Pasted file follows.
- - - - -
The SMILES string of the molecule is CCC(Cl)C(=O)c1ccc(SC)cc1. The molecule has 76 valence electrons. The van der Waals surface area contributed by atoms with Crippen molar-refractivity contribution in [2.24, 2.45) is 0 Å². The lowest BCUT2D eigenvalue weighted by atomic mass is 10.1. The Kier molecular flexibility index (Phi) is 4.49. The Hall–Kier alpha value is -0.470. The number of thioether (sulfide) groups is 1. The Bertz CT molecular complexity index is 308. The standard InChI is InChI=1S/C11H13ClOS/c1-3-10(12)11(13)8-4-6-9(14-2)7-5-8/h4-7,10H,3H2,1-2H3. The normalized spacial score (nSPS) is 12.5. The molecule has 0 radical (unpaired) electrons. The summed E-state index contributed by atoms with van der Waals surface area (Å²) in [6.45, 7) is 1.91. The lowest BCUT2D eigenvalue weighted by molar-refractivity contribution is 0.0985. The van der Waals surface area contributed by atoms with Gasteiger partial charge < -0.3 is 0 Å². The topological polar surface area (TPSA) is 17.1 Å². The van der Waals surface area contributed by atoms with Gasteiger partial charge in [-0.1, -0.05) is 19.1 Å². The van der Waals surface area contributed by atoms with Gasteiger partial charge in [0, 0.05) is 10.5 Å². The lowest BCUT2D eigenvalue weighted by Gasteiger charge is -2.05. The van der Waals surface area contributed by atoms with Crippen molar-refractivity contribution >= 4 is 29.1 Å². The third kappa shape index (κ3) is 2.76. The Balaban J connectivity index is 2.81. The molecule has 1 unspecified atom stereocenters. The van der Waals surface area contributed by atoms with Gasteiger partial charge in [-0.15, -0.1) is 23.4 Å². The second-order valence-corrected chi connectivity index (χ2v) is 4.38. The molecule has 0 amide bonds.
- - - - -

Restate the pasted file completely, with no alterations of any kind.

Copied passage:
The SMILES string of the molecule is CCC(Cl)C(=O)c1ccc(SC)cc1. The molecule has 76 valence electrons. The van der Waals surface area contributed by atoms with Crippen molar-refractivity contribution in [2.24, 2.45) is 0 Å². The lowest BCUT2D eigenvalue weighted by atomic mass is 10.1. The Kier molecular flexibility index (Phi) is 4.49. The Hall–Kier alpha value is -0.470. The number of thioether (sulfide) groups is 1. The Bertz CT molecular complexity index is 308. The standard InChI is InChI=1S/C11H13ClOS/c1-3-10(12)11(13)8-4-6-9(14-2)7-5-8/h4-7,10H,3H2,1-2H3. The normalized spacial score (nSPS) is 12.5. The molecule has 0 radical (unpaired) electrons. The summed E-state index contributed by atoms with van der Waals surface area (Å²) in [6.45, 7) is 1.91. The lowest BCUT2D eigenvalue weighted by molar-refractivity contribution is 0.0985. The van der Waals surface area contributed by atoms with Gasteiger partial charge < -0.3 is 0 Å². The topological polar surface area (TPSA) is 17.1 Å². The van der Waals surface area contributed by atoms with Gasteiger partial charge in [-0.1, -0.05) is 19.1 Å². The van der Waals surface area contributed by atoms with Gasteiger partial charge in [0, 0.05) is 10.5 Å². The lowest BCUT2D eigenvalue weighted by Gasteiger charge is -2.05. The van der Waals surface area contributed by atoms with Crippen molar-refractivity contribution >= 4 is 29.1 Å². The third kappa shape index (κ3) is 2.76. The Balaban J connectivity index is 2.81. The molecule has 1 unspecified atom stereocenters. The van der Waals surface area contributed by atoms with Gasteiger partial charge in [-0.15, -0.1) is 23.4 Å². The second-order valence-corrected chi connectivity index (χ2v) is 4.38. The molecule has 0 amide bonds.